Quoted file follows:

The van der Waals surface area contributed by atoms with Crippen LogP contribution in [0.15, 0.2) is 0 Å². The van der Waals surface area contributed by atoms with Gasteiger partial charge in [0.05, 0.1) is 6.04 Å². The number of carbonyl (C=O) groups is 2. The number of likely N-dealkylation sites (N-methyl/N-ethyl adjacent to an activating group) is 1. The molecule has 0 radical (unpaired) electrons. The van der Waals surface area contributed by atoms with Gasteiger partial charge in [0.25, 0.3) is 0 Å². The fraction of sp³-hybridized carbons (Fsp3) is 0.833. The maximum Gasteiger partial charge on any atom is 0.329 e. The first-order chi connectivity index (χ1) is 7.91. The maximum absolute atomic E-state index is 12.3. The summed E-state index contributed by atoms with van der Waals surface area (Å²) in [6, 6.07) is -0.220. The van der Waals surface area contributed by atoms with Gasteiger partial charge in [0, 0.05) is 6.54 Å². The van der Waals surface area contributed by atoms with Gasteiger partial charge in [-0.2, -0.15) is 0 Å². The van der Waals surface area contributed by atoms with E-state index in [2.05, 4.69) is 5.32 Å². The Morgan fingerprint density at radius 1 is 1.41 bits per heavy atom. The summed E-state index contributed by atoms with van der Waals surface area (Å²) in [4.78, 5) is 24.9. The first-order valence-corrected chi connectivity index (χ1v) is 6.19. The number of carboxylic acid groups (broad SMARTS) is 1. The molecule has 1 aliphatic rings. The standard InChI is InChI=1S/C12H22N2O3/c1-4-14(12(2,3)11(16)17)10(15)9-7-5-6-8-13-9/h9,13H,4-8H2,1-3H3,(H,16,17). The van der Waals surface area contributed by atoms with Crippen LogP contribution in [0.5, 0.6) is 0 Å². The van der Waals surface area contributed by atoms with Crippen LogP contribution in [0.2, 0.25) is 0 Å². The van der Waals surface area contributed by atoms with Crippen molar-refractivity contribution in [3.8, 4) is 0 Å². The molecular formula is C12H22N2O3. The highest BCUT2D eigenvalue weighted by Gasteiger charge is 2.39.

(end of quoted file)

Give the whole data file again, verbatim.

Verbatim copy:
The van der Waals surface area contributed by atoms with Crippen LogP contribution in [0.15, 0.2) is 0 Å². The van der Waals surface area contributed by atoms with Gasteiger partial charge in [0.05, 0.1) is 6.04 Å². The number of carbonyl (C=O) groups is 2. The number of likely N-dealkylation sites (N-methyl/N-ethyl adjacent to an activating group) is 1. The molecule has 0 radical (unpaired) electrons. The van der Waals surface area contributed by atoms with Gasteiger partial charge in [0.25, 0.3) is 0 Å². The fraction of sp³-hybridized carbons (Fsp3) is 0.833. The maximum Gasteiger partial charge on any atom is 0.329 e. The first-order chi connectivity index (χ1) is 7.91. The maximum absolute atomic E-state index is 12.3. The summed E-state index contributed by atoms with van der Waals surface area (Å²) in [6, 6.07) is -0.220. The van der Waals surface area contributed by atoms with Gasteiger partial charge in [0, 0.05) is 6.54 Å². The van der Waals surface area contributed by atoms with Gasteiger partial charge in [-0.2, -0.15) is 0 Å². The van der Waals surface area contributed by atoms with E-state index in [2.05, 4.69) is 5.32 Å². The Morgan fingerprint density at radius 1 is 1.41 bits per heavy atom. The summed E-state index contributed by atoms with van der Waals surface area (Å²) in [4.78, 5) is 24.9. The first-order valence-corrected chi connectivity index (χ1v) is 6.19. The number of carboxylic acid groups (broad SMARTS) is 1. The molecule has 1 aliphatic rings. The standard InChI is InChI=1S/C12H22N2O3/c1-4-14(12(2,3)11(16)17)10(15)9-7-5-6-8-13-9/h9,13H,4-8H2,1-3H3,(H,16,17). The van der Waals surface area contributed by atoms with Crippen LogP contribution in [0.5, 0.6) is 0 Å². The van der Waals surface area contributed by atoms with Crippen LogP contribution in [0.2, 0.25) is 0 Å². The van der Waals surface area contributed by atoms with Crippen molar-refractivity contribution in [3.8, 4) is 0 Å². The molecular formula is C12H22N2O3. The highest BCUT2D eigenvalue weighted by Gasteiger charge is 2.39.